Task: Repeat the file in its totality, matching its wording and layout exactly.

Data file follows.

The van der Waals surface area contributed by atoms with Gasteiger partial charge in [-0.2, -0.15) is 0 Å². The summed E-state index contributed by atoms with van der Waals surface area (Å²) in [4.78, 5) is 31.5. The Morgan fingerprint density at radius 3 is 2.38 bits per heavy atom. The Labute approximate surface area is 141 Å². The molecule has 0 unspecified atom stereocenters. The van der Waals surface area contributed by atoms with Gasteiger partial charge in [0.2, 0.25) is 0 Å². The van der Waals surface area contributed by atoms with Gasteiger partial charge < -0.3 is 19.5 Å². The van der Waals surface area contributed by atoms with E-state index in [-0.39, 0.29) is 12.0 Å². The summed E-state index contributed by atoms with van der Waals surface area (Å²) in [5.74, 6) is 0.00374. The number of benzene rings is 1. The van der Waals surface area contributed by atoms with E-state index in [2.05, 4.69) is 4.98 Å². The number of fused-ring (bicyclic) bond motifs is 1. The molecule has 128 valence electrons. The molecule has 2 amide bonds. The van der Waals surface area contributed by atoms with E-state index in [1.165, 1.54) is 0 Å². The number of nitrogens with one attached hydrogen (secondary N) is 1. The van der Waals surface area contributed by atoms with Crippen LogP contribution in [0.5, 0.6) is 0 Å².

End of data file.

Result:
The van der Waals surface area contributed by atoms with Gasteiger partial charge in [-0.2, -0.15) is 0 Å². The summed E-state index contributed by atoms with van der Waals surface area (Å²) in [4.78, 5) is 31.5. The Morgan fingerprint density at radius 3 is 2.38 bits per heavy atom. The Labute approximate surface area is 141 Å². The molecule has 0 unspecified atom stereocenters. The van der Waals surface area contributed by atoms with Gasteiger partial charge in [0.2, 0.25) is 0 Å². The van der Waals surface area contributed by atoms with Gasteiger partial charge < -0.3 is 19.5 Å². The van der Waals surface area contributed by atoms with E-state index in [-0.39, 0.29) is 12.0 Å². The summed E-state index contributed by atoms with van der Waals surface area (Å²) in [5.74, 6) is 0.00374. The number of benzene rings is 1. The van der Waals surface area contributed by atoms with E-state index in [2.05, 4.69) is 4.98 Å². The number of fused-ring (bicyclic) bond motifs is 1. The molecule has 128 valence electrons. The molecule has 2 amide bonds. The van der Waals surface area contributed by atoms with E-state index in [1.165, 1.54) is 0 Å². The number of nitrogens with one attached hydrogen (secondary N) is 1. The van der Waals surface area contributed by atoms with Crippen LogP contribution in [0.5, 0.6) is 0 Å².